The person who has arguably done more than anyone else to elevate the concept of grit in academic and popular conversations is Angela Duckworth, professor at the Positive Psychology Center at the University of Pennsylvania. In her new book, Grit: The Power of Passion and Perseverance, she explains the concept of grit and how people can cultivate it in themselves and others.
According to Duckworth, grit is the ability to overcome any obstacle in pursuit of a long-term project: ‘To be gritty is to hold fast to an interesting and purposeful g…

Arabic translators did far more than just preserve Greek philosophy

In European antiquity, philosophers largely wrote in Greek. Even after the Roman conquest of the Mediterranean and the demise of paganism, philosophy was strongly associated with Hellenic culture. The leading thinkers of the Roman world, such as Cicero and Seneca, were steeped in Greek literature; Cicero even went to Athens to pay homage to the home of his philosophical heroes. Tellingly, the emperor Marcus Aurelius went so far as to write his Meditations in Greek. Cicero, and later Boethius, did attempt to initiate a philosophical tradition in Latin. But during the early Middle Ages, most of Greek thought was accessible in Latin only partially and indirectly.
Elsewhere, the situation was better. In the eastern part of the Roman Empire, the Greek-speaking Byzantines could continue to read Plato and Aristotle in the original. And philosophers in the Islamic world enjoyed an extraordinary degree of access to the Hellenic intellectual heritage. In 10th-century Baghdad, readers of Arabic…

Arab Cities As Learning Cities: Towards membership in the Global Network of Learning Cities

Modern cities in the 21st century are defined by “individual empowerment”, “social inclusion”, “economic development”. “cultural prosperity”, and “sustainable development”. The rapid urbanization around the world (see here), makes it imperative for cities, as they grow in population, to meet the societal, economic, and cultural needs of its citizens who are growing increasingly diverse. But  you do not have to scrutinize the Arab cities’ ecologies to know that they are conceptually and pragmatically nothing near a modern city as illustrated above. A typical Arab city, let’s say my city Tripoli in northern Lebanon, is underdeveloped, lacks social mobility, individuals are undervalued, has marginalized groups, and the city development is temporal. The marginalization or assimilation of groups in the city is only growing by the day. I have seen this in every Arab city I have visited, with the exception of a few in the GCC. A key ingredient for continuous development is life-long learning…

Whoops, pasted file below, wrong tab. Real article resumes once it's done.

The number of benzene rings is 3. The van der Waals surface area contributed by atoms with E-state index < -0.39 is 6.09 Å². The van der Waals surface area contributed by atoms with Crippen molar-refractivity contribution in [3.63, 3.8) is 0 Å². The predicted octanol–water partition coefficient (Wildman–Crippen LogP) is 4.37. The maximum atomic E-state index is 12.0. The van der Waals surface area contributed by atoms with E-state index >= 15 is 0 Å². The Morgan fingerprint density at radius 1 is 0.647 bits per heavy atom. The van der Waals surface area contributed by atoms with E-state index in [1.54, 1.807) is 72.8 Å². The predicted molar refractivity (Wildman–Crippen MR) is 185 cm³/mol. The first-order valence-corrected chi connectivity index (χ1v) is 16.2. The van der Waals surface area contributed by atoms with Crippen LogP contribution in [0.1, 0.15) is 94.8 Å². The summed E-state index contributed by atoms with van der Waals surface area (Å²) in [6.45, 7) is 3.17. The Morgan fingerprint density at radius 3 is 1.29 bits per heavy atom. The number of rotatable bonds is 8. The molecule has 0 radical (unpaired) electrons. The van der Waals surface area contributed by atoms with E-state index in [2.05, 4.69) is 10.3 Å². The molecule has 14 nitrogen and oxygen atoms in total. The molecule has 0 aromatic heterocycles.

How One Non-profit Foundation Is Trying to Re-shape Education in Northern Lebanon

Lebanon’s long term and concentric sectarian, bureaucratic practices have left the Lebanese people dwelling away from the capital  Beirut and Mount Lebanon with less social, political, economic, and education rights. You can palpate the gradual social inequality as you move from Lebanon’s center towards the inlands. It becomes a clear social schism on the outskirts of Lebanon . This social inequality has only exacerbated as a result of the Syrian crisis with more than 1.2 million Syrian refugees officially living in Lebanon (a country of only 6 million people and an area of only 10,452 km2). Among all sectors, education has suffered the most, in particular North of Lebanon, which although incorporates Tripoli, the second largest city in Lebanon, has had enormous problems with education equity and access to quality education for decades.

The private education market in Lebanon outweighs the public education market by leaps and bounds  (see my earlier post) with 1.5 billion and 0.3 bill…